The shopping cart was invented by Sylvan N. Goldman, founder of the Humpty Dumpty grocery chain in Oklahoma City.
It was obvious to him that many of his clients were carrying heavy, hand-held baskets full of groceries.
What they could buy depended on the basket size they had with them.
They decided to stop shopping after the shopping basket they were carrying became too full and heavy, but rather walked to the cash register to pay and leave.
Goldman hoped his customers would come more often and spend more money at his grocery store. He reasoned that there must be a more convenient way to transport his groceries and other purchases.
His first attempt at solving this problem was to instruct his employees to approach customers who had filled their baskets and offer to put them aside at the check-out counter so they could shop with a second basket.
In 1936, Goldman had a lightbulb moment one evening.
He “discovered the solution” to the problem of carrying shopping when he noticed two folding chairs in his office: “A basket could be placed on each seat of a folding chair if the seat were elevated a few inches and another identical seat was added below. The chair could be made mobile by installing wheels on each leg, and the back could be converted into a handle for pushing the cart.
Goldman and his employee Fred Young developed the shopping cart [shopping trolley] concept by adapting a foldable chair with wheels attached to the bottom of the legs and a stack of two metal baskets in place of the seat.
A couple of months later, the shopping cart [trolley] was complete.
On June 4, 1937, Goldman ran an ad in the newspapers of Oklahoma City showing a woman who has become overwhelmed while shopping. It’s brand new, and it’s just mind-blowing.
The advertisement said, “It’s new – It’s sensational. No more baskets to carry.”
However, the invention failed to catch on with consumers, and the launch was deemed a failure.
While the men protested that they were strong enough to carry baskets themselves, the women argued that they had pushed around enough baby carriages in their lives not to want the same yoke in the grocery store. Only elderly customers used them.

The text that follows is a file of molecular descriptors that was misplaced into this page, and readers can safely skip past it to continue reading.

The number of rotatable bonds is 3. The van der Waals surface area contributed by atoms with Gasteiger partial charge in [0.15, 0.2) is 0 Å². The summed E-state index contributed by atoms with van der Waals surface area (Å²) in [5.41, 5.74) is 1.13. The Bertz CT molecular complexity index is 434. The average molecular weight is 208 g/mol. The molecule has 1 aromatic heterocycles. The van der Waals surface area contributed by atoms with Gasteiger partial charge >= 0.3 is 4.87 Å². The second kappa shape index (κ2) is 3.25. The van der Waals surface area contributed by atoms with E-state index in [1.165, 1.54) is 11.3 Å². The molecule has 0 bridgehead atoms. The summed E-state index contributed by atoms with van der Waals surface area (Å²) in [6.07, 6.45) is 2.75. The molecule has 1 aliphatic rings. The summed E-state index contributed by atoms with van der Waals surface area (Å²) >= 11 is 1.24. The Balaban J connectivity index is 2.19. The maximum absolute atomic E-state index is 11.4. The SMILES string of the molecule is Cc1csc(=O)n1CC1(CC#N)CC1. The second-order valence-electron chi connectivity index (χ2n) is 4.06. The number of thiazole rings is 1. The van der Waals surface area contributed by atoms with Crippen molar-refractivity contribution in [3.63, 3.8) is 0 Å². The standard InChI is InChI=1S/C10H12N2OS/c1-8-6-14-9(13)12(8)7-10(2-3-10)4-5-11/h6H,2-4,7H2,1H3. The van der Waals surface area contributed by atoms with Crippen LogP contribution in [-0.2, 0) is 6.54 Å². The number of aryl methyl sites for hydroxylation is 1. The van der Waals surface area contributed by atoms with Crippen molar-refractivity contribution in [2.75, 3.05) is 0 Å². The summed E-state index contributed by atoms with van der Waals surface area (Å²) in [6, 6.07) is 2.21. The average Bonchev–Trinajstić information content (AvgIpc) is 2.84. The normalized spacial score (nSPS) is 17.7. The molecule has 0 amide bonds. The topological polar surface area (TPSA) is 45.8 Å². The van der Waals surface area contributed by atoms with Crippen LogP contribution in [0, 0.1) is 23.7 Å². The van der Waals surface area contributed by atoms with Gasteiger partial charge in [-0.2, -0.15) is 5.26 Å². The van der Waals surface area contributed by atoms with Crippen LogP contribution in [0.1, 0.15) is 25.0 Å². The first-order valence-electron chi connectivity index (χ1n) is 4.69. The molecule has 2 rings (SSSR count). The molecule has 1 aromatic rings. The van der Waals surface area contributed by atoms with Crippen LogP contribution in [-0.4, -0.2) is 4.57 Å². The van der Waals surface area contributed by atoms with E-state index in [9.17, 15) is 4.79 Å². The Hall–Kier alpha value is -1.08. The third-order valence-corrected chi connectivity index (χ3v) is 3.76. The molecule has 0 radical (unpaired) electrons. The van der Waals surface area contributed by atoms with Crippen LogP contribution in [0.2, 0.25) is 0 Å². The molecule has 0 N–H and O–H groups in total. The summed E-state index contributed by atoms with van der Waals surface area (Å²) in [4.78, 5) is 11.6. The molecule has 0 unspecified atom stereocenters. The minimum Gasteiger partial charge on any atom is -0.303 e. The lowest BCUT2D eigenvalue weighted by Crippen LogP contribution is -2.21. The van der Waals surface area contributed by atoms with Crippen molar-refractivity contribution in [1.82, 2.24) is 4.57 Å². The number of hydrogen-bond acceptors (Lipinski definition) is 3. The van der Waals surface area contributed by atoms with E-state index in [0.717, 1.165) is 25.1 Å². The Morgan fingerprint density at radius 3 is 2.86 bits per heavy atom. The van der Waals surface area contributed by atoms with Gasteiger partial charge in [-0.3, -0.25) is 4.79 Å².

For young males, using a cart was seen as a sign of weakness, while for ladies it was seen as unattractive and suggestive of a baby stroller.
People were unwilling to embrace the shopping cart that was designed to make their lives easier. Instead, they preferred to keep the way things were always done, which was to carry shopping baskets that were cumbersome, heavy, and severely restricted their ability to enjoy shopping.
Goldman, though, had a brilliant mind. He didn’t give up and instead had models of all ages and sexes move items about his store as if they were shoppers. The intended effect was achieved.
The use of shopping carts at Goldman’s stores quickly became popular. In 1940, there was a seven-year wait list for the famous shopping cart.
Goldman kept making improvements to the first design. Due to the realisation that customers would spend more money if they had a larger cart, baskets grew in size.
Heavy, hand-carried baskets are largely obsolete now that shopping carts are available at most major retailers. Carts can be used as go-carts for kids, mobile homes for the homeless, or even as a laundry trolleys, all of which are more or less welcome uses.
In his book Innovation and Its Enemies: Why People Resist New Technologies, the late Calestous Juma, makes a case that for innovation to thrive, it has to battle the change of mindsets of the very same customers it is trying to help.
Drawing from nearly 600 years of technology history, Innovation and Its Enemies identifies the tension between the need for innovation and the pressure to maintain the status quo.
Innovation is great, but sometimes its enemies are not just its competitors but the customers who are supposed to benefit from it.
There are times when overcoming resistance to innovation requires more than simply technological solutions. Here is where storytelling may be a great tool for changing mindset.
Yes, please innovate, but also tell a compelling story.
People buy compelling stories.